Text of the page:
Please use this identifier to cite or link to this item: http://ahro.austin.org.au/austinjspui/handle/1/22498
Title: Outcomes of inguinal hernia repair in cirrhotics: a single tertiary centre experience.
Authors: Sidhu, Ankur;Cabalag, Carlos;Lee, Eunice;Liew, Chon Hann;Young, Alastair L;Christophi, Christopher
Affiliation: Department of Surgery, Peter MacCallum Cancer Centre, Melbourne, Victoria, Australia
Department of Surgery, Northern Hospital, Melbourne, Victoria, Australia
Department of Surgery, The University of Melbourne, Austin Hospital, Melbourne, Victoria, Australia
Victorian Liver Transplant Unit, Austin Health, Heidelberg, Victoria, Australia
Department of Hepato-Pancreatic-Biliary Surgery, Austin Health, Heidelberg, Victoria, Australia
Department of Hepatobiliary and Transplant Surgery, St James's University Hospital, Leeds, UK
Issue Date: 20-Jan-2020
EDate: 2020-01-20
Citation: ANZ journal of surgery 2020; online first: 20 January
Abstract: Patients with liver cirrhosis are at a higher risk of perioperative anaesthetic and surgical complications. Surgical repair of abdominal wall hernias in these patients has been widely discouraged. The main objective of this study was to evaluate the post-operative outcomes of patients with liver cirrhosis after inguinal hernia repair at a single institution. A retrospective review of a prospectively maintained database of 31 patients with liver cirrhosis undergoing inguinal hernia repair between 2006 and 2016 was undertaken. Data in relation to patient demographics, clinicopathological characteristics, morbidity and mortality were collected. Thirty-one patients with median Model for End-stage Liver Disease score of 14 (7-36) underwent inguinal hernia repair within a 10-year period of our study. There was one mortality in a patient with Model for End-stage Liver Disease score of 36 who presented with a strangulated hernia. Only one patient required return to theatre for the evacuation of haematoma and one patient developed a recurrent hernia in 1-year follow up. Inguinal hernia repair in patients with cirrhosis is a safe procedure to perform in the elective setting. Nevertheless, significant consideration must be given in performing these operations in centres with liver transplant units due to their extensive experience in pre-operative optimization to reduce the risk of hepatic decompensation.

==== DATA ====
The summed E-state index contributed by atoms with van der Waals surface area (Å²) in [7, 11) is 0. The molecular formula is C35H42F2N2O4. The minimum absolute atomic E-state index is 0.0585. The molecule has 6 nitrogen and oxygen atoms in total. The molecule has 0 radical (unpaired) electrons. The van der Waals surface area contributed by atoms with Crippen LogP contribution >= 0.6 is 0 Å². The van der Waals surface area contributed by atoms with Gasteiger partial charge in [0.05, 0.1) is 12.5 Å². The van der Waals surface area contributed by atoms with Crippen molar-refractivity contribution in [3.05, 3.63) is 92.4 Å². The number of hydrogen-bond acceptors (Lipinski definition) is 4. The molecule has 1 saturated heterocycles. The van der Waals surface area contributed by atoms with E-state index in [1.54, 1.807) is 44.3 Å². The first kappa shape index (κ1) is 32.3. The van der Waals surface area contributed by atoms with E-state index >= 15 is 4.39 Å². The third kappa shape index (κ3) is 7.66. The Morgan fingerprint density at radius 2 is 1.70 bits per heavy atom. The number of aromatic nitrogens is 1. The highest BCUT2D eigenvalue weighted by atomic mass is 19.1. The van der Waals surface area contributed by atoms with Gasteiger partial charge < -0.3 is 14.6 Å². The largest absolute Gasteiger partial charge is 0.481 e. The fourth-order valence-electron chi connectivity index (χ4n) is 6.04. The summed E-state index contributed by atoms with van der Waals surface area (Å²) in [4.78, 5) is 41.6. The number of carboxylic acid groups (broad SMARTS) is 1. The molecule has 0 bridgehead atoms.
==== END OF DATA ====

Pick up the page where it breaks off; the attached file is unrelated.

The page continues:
URI: http://ahro.austin.org.au/austinjspui/handle/1/22498
DOI: 10.1111/ans.15666
ORCID: 0000-0002-7192-4652
0000-0002-1586-4624
PubMed URL: 31957146
Type: Journal Article
Subjects: cirrhosis
complication
hernia
inguinal
liver
Appears in Collections:Journal articles

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